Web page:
The most popular, and lowest cost, home improvement project is a basic paint job. It might just be a cosmetic remodel (in most cases), but it completely alters the look and feel of the room. In fact, a new paint job cannot just make your walls look new and fresh; it could breathe new life into your floors and furniture by creating new contrasts. But, many people dive headfirst into a paint job without properly preparing for it. This article explains a few things to do before you even get out the paint.
Clean Your Walls
Most people will also paint right over their walls without cleaning them. This might not be a huge issue in most rooms. But, it can cause problems in a child's room or kitchen where the walls are bound to be especially dirty. Cleaning the kitchen walls before appointing the is most important because grease from cooking, even if it isn't visible can affect the way that the paint dries and absorbs into the drywall. Cleaner walls will result in a uniform paint finish.
Patch Your Drywall
Patching the drywall is going to make your paint job look so much better. It will make your walls look new. If you just paint over your walls, leaving all of the blemishes as they are, it can look sloppy. The hard part of patching is retexturing large patches. That is, if you make a large repair to your drywall with traditional drywall putty, the textures will now be different.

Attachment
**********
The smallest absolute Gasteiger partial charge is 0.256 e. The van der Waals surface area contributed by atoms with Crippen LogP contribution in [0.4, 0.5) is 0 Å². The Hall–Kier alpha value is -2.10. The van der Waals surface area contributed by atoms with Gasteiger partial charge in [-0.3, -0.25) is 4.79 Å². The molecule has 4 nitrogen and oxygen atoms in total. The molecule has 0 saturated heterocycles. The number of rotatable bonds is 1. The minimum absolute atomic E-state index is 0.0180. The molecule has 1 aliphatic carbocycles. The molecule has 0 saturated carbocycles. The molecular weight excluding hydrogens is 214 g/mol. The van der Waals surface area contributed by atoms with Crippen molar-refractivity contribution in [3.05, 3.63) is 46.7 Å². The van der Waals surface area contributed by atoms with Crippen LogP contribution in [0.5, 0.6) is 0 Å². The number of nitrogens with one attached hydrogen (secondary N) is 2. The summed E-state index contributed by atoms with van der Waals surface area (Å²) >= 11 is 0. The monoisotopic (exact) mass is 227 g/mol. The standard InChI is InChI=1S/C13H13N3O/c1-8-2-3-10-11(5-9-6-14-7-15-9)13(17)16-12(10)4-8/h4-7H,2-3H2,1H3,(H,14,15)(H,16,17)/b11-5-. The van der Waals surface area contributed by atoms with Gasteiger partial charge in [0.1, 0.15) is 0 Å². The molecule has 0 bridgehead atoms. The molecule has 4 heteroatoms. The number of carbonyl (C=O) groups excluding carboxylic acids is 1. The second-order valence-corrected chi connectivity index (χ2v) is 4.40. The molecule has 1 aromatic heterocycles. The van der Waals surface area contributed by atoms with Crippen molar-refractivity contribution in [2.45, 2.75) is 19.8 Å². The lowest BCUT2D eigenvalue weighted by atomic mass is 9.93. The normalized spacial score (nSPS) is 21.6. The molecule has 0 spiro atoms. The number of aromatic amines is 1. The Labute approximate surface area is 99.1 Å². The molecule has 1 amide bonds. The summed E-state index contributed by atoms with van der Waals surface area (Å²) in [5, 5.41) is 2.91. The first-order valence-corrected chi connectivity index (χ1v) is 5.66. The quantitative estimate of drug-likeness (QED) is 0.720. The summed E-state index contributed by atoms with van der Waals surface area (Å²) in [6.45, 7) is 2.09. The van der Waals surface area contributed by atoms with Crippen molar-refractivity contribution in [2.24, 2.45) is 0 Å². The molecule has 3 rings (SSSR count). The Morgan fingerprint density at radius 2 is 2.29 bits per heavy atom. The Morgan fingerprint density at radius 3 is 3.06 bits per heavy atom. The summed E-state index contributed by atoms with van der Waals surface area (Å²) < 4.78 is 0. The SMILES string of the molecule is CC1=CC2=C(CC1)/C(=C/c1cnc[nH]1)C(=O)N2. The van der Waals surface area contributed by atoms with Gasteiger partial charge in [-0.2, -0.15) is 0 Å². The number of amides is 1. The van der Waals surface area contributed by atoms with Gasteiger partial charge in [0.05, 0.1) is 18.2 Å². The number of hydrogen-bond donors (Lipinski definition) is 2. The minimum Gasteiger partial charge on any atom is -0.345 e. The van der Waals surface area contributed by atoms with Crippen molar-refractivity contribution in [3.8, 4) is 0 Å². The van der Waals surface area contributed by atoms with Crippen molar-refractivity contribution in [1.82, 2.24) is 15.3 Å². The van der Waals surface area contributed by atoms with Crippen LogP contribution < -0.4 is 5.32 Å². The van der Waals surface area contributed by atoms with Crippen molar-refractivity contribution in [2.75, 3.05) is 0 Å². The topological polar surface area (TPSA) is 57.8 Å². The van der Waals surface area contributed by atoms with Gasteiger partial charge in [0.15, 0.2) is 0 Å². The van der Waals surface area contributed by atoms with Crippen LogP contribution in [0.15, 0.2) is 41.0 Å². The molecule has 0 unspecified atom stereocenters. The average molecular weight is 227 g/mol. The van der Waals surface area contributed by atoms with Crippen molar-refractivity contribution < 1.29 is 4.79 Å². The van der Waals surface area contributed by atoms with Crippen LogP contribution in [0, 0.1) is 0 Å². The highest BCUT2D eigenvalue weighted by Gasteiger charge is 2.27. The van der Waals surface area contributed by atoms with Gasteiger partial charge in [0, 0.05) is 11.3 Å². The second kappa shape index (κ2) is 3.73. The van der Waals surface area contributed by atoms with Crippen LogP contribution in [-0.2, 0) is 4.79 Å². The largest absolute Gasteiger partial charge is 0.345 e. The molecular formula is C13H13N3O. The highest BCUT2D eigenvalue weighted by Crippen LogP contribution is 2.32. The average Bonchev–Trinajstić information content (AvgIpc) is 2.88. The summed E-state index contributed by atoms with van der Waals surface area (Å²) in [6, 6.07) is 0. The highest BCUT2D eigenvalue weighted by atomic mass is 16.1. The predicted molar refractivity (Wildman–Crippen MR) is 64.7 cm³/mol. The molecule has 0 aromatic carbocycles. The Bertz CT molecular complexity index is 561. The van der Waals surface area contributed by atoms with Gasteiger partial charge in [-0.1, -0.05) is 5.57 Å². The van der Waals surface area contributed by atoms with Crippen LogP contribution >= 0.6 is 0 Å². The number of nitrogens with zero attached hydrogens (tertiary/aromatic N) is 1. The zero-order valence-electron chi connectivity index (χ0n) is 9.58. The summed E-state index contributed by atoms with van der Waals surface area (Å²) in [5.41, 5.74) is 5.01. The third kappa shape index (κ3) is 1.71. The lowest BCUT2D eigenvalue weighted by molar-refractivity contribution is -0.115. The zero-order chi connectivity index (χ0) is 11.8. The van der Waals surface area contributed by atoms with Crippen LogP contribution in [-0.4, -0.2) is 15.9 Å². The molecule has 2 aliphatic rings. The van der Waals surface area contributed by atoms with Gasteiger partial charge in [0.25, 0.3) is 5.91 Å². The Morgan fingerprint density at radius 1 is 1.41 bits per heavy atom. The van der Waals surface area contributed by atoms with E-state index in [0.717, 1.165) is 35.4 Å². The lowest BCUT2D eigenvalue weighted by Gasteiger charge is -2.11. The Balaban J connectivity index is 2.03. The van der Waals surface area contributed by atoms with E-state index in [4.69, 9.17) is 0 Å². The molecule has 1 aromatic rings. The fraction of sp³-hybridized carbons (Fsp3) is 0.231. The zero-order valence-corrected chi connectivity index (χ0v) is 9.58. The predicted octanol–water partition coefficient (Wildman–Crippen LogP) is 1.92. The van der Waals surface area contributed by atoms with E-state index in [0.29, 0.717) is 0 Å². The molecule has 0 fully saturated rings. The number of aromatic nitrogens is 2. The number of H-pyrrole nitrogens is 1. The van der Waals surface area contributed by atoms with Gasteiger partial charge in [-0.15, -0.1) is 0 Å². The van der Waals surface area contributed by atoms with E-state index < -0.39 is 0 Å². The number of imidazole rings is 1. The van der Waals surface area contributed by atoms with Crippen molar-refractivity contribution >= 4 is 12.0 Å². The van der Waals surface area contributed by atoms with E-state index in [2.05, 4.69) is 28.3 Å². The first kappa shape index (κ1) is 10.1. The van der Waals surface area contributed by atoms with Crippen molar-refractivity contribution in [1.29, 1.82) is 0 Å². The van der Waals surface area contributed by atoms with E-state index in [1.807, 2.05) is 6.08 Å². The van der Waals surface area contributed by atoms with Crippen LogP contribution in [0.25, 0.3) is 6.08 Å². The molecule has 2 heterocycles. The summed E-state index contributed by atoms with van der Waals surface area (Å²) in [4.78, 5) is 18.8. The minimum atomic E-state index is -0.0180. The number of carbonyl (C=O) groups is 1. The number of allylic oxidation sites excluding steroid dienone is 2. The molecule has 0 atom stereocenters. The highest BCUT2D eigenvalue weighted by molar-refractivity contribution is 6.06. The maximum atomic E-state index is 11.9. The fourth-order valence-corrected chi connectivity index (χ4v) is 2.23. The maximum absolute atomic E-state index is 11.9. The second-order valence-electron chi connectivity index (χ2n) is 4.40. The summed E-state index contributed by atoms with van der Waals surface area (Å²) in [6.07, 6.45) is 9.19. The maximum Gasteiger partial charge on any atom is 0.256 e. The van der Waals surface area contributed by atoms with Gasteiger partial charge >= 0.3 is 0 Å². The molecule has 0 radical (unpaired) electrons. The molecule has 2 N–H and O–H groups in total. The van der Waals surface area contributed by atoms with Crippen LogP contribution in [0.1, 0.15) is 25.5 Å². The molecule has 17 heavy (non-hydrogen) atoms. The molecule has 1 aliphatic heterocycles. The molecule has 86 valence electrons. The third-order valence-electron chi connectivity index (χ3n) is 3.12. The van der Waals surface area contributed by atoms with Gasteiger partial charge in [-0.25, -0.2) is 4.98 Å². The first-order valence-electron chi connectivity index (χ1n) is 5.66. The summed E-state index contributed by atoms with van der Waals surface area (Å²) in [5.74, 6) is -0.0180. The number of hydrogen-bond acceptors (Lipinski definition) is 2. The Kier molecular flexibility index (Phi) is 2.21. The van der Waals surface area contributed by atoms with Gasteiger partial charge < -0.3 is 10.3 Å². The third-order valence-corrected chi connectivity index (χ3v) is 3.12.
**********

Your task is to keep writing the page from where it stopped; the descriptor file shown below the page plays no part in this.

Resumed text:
Most drywalls surfaces have a hand troweled or spray texture. Both techniques are easy to replicate. To match a spray on texture, you need to buy small cans of texture spray. These are easy to apply, but it might take some trial and error to match the textures perfectly. Hand troweling will also take some practice. Most hand-troweled finishes are created using random patterns, so they aren't that hard to blend in. Getting your holes filled and textures uniform is essential if you want to end up with the best possible paint job.
Many painters try to skip the priming step. Some paints even claim to have primer mixed into the paint. The fact of the matter is, there is no substitute for priming your walls with a separate product. A primer will protect your walls and create a surface that is more uniform, and fully ready for the new paint.